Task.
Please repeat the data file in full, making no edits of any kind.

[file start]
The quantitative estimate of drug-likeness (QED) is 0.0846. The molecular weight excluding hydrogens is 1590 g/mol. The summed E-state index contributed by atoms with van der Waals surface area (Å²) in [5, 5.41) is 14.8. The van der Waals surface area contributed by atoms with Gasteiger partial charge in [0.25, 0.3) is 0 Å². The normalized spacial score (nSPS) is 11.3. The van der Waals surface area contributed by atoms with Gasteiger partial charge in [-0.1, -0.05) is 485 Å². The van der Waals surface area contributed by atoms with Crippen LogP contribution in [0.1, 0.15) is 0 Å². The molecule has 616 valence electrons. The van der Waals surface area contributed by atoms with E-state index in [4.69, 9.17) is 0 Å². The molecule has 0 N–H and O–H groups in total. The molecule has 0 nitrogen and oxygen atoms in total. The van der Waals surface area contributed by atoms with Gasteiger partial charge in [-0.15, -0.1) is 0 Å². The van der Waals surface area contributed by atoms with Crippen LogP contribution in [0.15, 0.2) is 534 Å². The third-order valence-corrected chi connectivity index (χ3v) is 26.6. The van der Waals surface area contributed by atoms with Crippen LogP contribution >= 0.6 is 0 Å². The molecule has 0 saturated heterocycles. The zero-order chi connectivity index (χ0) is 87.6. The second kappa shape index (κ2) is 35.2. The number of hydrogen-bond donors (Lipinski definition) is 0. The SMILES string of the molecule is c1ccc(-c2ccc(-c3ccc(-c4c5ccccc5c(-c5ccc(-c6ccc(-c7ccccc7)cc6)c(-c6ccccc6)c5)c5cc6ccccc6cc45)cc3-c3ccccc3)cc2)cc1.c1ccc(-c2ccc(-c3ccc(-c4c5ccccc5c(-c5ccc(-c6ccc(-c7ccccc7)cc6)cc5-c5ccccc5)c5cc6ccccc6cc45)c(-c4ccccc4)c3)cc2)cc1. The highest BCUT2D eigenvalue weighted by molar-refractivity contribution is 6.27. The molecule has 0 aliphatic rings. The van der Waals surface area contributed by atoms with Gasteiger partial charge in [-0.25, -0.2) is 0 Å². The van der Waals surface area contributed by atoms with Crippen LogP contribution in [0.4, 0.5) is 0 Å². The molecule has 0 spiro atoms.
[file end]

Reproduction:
The quantitative estimate of drug-likeness (QED) is 0.0846. The molecular weight excluding hydrogens is 1590 g/mol. The summed E-state index contributed by atoms with van der Waals surface area (Å²) in [5, 5.41) is 14.8. The van der Waals surface area contributed by atoms with Gasteiger partial charge in [0.25, 0.3) is 0 Å². The normalized spacial score (nSPS) is 11.3. The van der Waals surface area contributed by atoms with Gasteiger partial charge in [-0.1, -0.05) is 485 Å². The van der Waals surface area contributed by atoms with Crippen LogP contribution in [0.1, 0.15) is 0 Å². The molecule has 616 valence electrons. The van der Waals surface area contributed by atoms with E-state index in [4.69, 9.17) is 0 Å². The molecule has 0 N–H and O–H groups in total. The molecule has 0 nitrogen and oxygen atoms in total. The van der Waals surface area contributed by atoms with Gasteiger partial charge in [-0.15, -0.1) is 0 Å². The van der Waals surface area contributed by atoms with Crippen LogP contribution in [0.15, 0.2) is 534 Å². The third-order valence-corrected chi connectivity index (χ3v) is 26.6. The van der Waals surface area contributed by atoms with Crippen LogP contribution >= 0.6 is 0 Å². The molecule has 0 saturated heterocycles. The zero-order chi connectivity index (χ0) is 87.6. The second kappa shape index (κ2) is 35.2. The number of hydrogen-bond donors (Lipinski definition) is 0. The SMILES string of the molecule is c1ccc(-c2ccc(-c3ccc(-c4c5ccccc5c(-c5ccc(-c6ccc(-c7ccccc7)cc6)c(-c6ccccc6)c5)c5cc6ccccc6cc45)cc3-c3ccccc3)cc2)cc1.c1ccc(-c2ccc(-c3ccc(-c4c5ccccc5c(-c5ccc(-c6ccc(-c7ccccc7)cc6)cc5-c5ccccc5)c5cc6ccccc6cc45)c(-c4ccccc4)c3)cc2)cc1. The highest BCUT2D eigenvalue weighted by molar-refractivity contribution is 6.27. The molecule has 0 aliphatic rings. The van der Waals surface area contributed by atoms with Gasteiger partial charge in [-0.25, -0.2) is 0 Å². The van der Waals surface area contributed by atoms with Crippen LogP contribution in [0.4, 0.5) is 0 Å². The molecule has 0 spiro atoms.